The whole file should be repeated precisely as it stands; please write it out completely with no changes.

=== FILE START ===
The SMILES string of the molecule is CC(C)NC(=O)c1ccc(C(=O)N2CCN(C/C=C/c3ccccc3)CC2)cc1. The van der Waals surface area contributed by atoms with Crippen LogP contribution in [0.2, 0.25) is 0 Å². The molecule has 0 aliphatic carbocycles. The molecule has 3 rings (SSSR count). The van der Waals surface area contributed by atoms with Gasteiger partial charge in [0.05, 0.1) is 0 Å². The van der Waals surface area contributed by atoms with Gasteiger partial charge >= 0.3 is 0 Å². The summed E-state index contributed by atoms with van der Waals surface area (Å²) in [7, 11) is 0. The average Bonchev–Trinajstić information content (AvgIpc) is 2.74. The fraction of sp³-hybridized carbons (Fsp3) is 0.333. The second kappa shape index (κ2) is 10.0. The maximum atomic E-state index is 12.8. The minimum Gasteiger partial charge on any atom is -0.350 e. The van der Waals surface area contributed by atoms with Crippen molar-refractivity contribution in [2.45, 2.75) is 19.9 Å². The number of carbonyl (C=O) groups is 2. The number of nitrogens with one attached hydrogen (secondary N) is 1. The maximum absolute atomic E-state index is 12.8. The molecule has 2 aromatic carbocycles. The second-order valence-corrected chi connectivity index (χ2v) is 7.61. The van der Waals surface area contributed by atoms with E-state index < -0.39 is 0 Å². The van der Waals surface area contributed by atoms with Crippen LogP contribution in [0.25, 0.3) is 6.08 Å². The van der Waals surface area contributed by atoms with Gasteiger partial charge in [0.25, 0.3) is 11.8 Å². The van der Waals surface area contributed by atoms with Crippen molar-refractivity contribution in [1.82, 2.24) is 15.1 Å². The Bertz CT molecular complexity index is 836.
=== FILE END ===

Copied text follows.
The SMILES string of the molecule is CC(C)NC(=O)c1ccc(C(=O)N2CCN(C/C=C/c3ccccc3)CC2)cc1. The van der Waals surface area contributed by atoms with Crippen LogP contribution in [0.2, 0.25) is 0 Å². The molecule has 0 aliphatic carbocycles. The molecule has 3 rings (SSSR count). The van der Waals surface area contributed by atoms with Gasteiger partial charge in [0.05, 0.1) is 0 Å². The van der Waals surface area contributed by atoms with Gasteiger partial charge >= 0.3 is 0 Å². The summed E-state index contributed by atoms with van der Waals surface area (Å²) in [7, 11) is 0. The average Bonchev–Trinajstić information content (AvgIpc) is 2.74. The fraction of sp³-hybridized carbons (Fsp3) is 0.333. The second kappa shape index (κ2) is 10.0. The maximum atomic E-state index is 12.8. The minimum Gasteiger partial charge on any atom is -0.350 e. The van der Waals surface area contributed by atoms with Crippen molar-refractivity contribution in [2.45, 2.75) is 19.9 Å². The number of carbonyl (C=O) groups is 2. The number of nitrogens with one attached hydrogen (secondary N) is 1. The maximum absolute atomic E-state index is 12.8. The molecule has 2 aromatic carbocycles. The second-order valence-corrected chi connectivity index (χ2v) is 7.61. The van der Waals surface area contributed by atoms with E-state index < -0.39 is 0 Å². The van der Waals surface area contributed by atoms with Crippen LogP contribution in [0.25, 0.3) is 6.08 Å². The van der Waals surface area contributed by atoms with Gasteiger partial charge in [0.25, 0.3) is 11.8 Å². The van der Waals surface area contributed by atoms with Crippen molar-refractivity contribution in [1.82, 2.24) is 15.1 Å². The Bertz CT molecular complexity index is 836.